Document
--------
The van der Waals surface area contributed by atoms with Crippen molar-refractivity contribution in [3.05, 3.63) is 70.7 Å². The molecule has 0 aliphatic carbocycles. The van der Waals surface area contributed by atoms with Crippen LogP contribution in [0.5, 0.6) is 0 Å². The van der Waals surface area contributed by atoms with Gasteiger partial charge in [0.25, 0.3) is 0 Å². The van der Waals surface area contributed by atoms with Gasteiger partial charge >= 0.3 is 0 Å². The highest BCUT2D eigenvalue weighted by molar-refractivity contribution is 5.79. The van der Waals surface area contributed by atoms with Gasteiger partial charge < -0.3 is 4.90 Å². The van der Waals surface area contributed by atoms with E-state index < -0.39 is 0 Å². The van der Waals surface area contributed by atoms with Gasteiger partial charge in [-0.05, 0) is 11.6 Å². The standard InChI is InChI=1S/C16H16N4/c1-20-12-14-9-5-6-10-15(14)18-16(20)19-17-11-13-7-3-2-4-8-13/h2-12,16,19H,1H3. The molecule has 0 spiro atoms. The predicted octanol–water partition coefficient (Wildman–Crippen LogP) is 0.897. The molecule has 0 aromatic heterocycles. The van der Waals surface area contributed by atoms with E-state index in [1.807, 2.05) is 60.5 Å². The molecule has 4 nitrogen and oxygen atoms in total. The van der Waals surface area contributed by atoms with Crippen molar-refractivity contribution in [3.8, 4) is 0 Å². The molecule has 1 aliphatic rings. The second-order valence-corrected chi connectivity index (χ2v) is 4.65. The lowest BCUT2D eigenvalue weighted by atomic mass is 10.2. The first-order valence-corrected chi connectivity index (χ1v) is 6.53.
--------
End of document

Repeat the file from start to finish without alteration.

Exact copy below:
The van der Waals surface area contributed by atoms with Crippen molar-refractivity contribution in [3.05, 3.63) is 70.7 Å². The molecule has 0 aliphatic carbocycles. The van der Waals surface area contributed by atoms with Crippen LogP contribution in [0.5, 0.6) is 0 Å². The van der Waals surface area contributed by atoms with Gasteiger partial charge in [0.25, 0.3) is 0 Å². The van der Waals surface area contributed by atoms with Gasteiger partial charge >= 0.3 is 0 Å². The highest BCUT2D eigenvalue weighted by molar-refractivity contribution is 5.79. The van der Waals surface area contributed by atoms with Gasteiger partial charge < -0.3 is 4.90 Å². The van der Waals surface area contributed by atoms with E-state index < -0.39 is 0 Å². The van der Waals surface area contributed by atoms with Gasteiger partial charge in [-0.05, 0) is 11.6 Å². The standard InChI is InChI=1S/C16H16N4/c1-20-12-14-9-5-6-10-15(14)18-16(20)19-17-11-13-7-3-2-4-8-13/h2-12,16,19H,1H3. The molecule has 0 spiro atoms. The predicted octanol–water partition coefficient (Wildman–Crippen LogP) is 0.897. The molecule has 0 aromatic heterocycles. The van der Waals surface area contributed by atoms with E-state index in [1.807, 2.05) is 60.5 Å². The molecule has 4 nitrogen and oxygen atoms in total. The van der Waals surface area contributed by atoms with Crippen molar-refractivity contribution in [3.8, 4) is 0 Å². The molecule has 1 aliphatic rings. The second-order valence-corrected chi connectivity index (χ2v) is 4.65. The lowest BCUT2D eigenvalue weighted by atomic mass is 10.2. The first-order valence-corrected chi connectivity index (χ1v) is 6.53.